Tag: Linton v Linton
I am often asked what effect child and/or spousal support obligations have on an estate. Do they cease as a result of the payor’s death or does the payor’s estate owe an obligation to continue the payments?
In Ontario, the law is clear as to an estate’s obligation to continue making support payments. According to section 34(4) of the Family Law Act, “an order for support binds the estate of the person having the support obligations unless the order provides otherwise”.
The rationale is explained by the leading decision of Linton v. Linton where the Ontario Court of Appeal held that as long as no contrary order is made, a support order is binding on the payor’s estate. Specifically, “…the practice of the family law bar…in which support is an issue…is to provide for the continued payment of support by the estate of the payer, or the payment of a capital sum, usually through life insurance, as a substitute”. Otherwise, the Court of Appeal states that if a support order is not binding on an estate, the needs of the survivor remain intact without any payments to satisfy them.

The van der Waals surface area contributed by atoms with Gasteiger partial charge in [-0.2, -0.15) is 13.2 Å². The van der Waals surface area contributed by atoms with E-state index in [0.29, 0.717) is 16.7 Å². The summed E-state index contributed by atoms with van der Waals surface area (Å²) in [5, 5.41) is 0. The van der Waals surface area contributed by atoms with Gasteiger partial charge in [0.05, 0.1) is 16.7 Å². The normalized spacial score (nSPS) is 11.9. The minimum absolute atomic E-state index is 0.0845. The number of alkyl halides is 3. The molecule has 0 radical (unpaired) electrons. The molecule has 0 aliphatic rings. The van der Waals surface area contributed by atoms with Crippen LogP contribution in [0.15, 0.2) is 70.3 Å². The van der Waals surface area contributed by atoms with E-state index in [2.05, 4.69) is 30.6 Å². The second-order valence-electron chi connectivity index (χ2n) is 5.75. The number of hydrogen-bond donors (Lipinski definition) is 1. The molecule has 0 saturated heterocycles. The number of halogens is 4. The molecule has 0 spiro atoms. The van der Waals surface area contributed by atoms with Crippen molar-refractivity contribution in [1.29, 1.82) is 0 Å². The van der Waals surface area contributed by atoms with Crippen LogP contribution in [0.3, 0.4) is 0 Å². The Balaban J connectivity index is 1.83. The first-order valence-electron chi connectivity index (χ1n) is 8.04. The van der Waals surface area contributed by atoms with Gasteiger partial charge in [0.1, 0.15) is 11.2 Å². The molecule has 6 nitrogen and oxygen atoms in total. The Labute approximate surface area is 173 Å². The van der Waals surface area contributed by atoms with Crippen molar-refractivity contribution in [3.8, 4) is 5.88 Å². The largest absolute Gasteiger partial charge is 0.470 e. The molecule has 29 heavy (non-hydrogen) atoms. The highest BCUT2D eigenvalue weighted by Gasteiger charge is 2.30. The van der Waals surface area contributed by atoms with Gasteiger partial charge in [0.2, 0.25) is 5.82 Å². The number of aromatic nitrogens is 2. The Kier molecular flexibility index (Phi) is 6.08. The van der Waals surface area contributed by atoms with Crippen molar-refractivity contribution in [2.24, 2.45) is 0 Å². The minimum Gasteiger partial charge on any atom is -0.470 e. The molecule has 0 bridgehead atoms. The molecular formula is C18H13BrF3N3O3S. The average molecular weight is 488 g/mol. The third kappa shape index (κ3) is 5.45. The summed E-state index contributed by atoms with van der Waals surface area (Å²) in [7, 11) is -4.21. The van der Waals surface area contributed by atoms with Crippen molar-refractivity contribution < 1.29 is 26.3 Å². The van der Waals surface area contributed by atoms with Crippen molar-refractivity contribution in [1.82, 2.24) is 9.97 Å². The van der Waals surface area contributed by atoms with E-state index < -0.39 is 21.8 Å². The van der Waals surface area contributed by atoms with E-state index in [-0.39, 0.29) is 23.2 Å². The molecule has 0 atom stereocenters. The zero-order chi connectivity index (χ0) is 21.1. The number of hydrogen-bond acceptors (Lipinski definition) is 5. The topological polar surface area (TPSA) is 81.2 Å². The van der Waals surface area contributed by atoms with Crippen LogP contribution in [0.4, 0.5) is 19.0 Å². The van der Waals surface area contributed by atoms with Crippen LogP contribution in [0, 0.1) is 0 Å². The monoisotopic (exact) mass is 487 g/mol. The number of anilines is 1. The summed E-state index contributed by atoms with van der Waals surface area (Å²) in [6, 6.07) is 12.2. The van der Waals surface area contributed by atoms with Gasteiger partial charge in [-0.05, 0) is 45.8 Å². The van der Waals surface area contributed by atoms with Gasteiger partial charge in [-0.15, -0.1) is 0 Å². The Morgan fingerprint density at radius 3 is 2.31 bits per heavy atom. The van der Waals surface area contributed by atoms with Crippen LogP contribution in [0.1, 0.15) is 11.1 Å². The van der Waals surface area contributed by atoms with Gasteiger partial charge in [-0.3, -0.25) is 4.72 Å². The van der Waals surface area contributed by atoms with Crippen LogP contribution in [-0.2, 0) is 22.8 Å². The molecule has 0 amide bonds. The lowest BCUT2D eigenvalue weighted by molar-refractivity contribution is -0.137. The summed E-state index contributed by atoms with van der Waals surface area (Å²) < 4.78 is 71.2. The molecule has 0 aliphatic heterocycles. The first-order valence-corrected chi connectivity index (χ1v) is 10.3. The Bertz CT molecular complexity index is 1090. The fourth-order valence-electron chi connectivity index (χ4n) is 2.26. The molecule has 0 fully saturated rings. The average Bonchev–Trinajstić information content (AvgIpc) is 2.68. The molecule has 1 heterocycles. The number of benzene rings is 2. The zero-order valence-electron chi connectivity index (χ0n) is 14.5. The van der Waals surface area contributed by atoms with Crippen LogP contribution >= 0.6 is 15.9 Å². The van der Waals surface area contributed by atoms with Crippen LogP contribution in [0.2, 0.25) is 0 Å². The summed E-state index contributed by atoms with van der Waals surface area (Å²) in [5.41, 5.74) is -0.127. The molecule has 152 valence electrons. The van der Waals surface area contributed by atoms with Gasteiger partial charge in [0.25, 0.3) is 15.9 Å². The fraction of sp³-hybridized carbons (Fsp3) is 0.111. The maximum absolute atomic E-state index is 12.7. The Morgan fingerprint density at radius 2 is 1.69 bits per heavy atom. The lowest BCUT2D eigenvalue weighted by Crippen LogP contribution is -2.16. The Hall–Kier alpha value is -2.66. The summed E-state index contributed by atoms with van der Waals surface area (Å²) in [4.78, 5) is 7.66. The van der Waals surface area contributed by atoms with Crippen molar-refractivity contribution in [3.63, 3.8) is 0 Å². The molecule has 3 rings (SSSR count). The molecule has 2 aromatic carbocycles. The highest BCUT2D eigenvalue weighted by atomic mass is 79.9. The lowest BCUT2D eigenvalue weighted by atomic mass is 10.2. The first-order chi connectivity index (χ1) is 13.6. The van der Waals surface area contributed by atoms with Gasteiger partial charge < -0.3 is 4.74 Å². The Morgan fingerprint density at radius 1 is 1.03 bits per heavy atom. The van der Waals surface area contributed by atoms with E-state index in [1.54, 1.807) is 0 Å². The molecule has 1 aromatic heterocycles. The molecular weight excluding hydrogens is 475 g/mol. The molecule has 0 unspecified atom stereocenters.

In the context of the Linton decision, the Court of Appeal states that the surviving spouse has every reason to expect that she is to be looked after in a financial way in the event her husband predeceased.
So what’s the bottom line? When seeking an order or negotiating in a separation agreement for the payment of child and/or spousal support, parties must be explicit as to whether support continues post death and whether that obligation is secured by life insurance.
Find this topic helpful? Please also consider these related Hull & Hull LLP Blogs:
- Dependants’ Support and the Spousal Support Guidelines
- Support Orders and the Limiting Role of the OCJ
- When Does a Separation Agreement Release an Entitlement Under a Will?